Financial support and sponsorship
Conflicts of interest
There are no conflicts of interest.
| References|| |
Hymes D. Competence and performance in linguistic theory. In: Huxley R, Ingram E, editors. Language Acquisition: Models and Method. New York:Academic Press; 1971.
Roth FP, Spekman NJ. Assessing the pragmatic abilities of children: Part 1. Organizational framework and assessment parameters. J Speech Hear Disord 1984;49:2-11.
Van Dijk TA. Macrostructures. Hills Dale NJ: Lawrence Erlbaum Associates; 1980.
Garvey C. Requests and responses in children's speech. J Child Lang 1975;2:41-63.
Keenan EO, Klein E. Coherency in childrens discourse. J Psycholinguist Res 1975;4:365-80.
Nelson K, Grundel JM. At morning its lunch time: A scriptural interview of childrens dialogue. In: Lund NJ, Dunchan JF, editors. Assessing Children in Naturalistic Contexts. New Jersey: Prentice-Hall Inc.; 1983.
Luszcz M, Bacharach V. The emergence of communicative competence: Detection of conversational topics. J Child Lang 1983;10:623-37.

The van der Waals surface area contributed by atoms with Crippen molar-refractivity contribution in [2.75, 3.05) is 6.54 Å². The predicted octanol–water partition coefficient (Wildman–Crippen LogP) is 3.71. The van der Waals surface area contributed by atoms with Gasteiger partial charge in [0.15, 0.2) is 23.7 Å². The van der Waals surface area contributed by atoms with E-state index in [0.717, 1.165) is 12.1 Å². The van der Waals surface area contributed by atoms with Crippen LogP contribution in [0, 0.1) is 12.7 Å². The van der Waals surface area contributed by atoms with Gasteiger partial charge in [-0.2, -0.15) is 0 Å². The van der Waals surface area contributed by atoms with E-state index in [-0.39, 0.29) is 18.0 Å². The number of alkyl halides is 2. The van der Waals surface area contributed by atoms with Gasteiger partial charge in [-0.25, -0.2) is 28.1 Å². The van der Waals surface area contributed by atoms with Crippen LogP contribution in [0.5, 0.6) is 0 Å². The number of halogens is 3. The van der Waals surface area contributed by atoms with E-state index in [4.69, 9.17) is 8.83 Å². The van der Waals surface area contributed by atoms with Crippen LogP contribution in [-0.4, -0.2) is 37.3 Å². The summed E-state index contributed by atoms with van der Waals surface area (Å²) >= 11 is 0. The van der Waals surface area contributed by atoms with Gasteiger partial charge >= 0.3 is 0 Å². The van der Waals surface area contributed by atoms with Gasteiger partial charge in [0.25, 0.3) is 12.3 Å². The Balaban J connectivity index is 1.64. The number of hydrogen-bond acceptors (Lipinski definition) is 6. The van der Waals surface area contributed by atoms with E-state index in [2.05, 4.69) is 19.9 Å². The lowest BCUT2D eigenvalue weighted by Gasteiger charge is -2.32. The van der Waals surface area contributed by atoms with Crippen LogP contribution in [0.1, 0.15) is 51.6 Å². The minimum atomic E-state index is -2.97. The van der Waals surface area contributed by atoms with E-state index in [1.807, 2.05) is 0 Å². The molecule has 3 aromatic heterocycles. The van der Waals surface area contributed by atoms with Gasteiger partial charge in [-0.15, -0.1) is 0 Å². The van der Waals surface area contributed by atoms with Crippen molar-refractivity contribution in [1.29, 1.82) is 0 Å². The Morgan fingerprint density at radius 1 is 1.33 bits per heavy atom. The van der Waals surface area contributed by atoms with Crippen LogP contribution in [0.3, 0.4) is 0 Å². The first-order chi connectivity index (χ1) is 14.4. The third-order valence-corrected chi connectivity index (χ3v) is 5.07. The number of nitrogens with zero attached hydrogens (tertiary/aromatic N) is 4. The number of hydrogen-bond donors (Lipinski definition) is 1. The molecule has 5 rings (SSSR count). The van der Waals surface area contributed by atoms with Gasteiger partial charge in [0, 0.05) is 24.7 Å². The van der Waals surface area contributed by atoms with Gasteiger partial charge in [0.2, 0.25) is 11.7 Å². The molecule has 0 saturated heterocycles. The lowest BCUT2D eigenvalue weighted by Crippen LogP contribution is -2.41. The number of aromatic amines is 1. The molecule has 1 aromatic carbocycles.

Schley S, Snow C. The conversational skills of school aged children. Social Development 1992;1:18-35.
Dorval B, Eckerman CO. Developmental trends in the quality of conversation achieved by small groups of acquainted peers. J Child Lang 1984;24:469-93.
Parab V. Conversational Skills in Marathi Speaking Primary School Children. Unpublished Masters Dissertation. Submitted to Mumbai University; 1999.
Kluwin TN. Discourse in deaf classrooms: The structure of teaching episodes. Discourse Process 1983;6:275-93.
Schegloff E. Repair after next turn: The last structurally provided defense of intersubjectivity in conversation. Am J Sociol 1992;97:1295-335.
Garvey C. The contingent query: A dependent act in conversation. In: Lewis M, Rosenblum L, editors. Interaction, Conversation and the Development of Language: The Origins of Behavior. New York: Wiley; 1977.
Reichle J, Busch C, Doyle S. The topical relationship among adjacent utterances in productively delayed children's language addressed to their mothers. J Commun Disord 1986;19:63-74.
Bedrosian J. Adults who are mildly to moderately mentally retarded: Communicative performance, assessment and intervention. In: Calculator S, Bedrosian J, editors. Communication Assessment and Intervention for Adults with Mental Retardation. Boston: College-Hill Press; 1988. p. 265-307.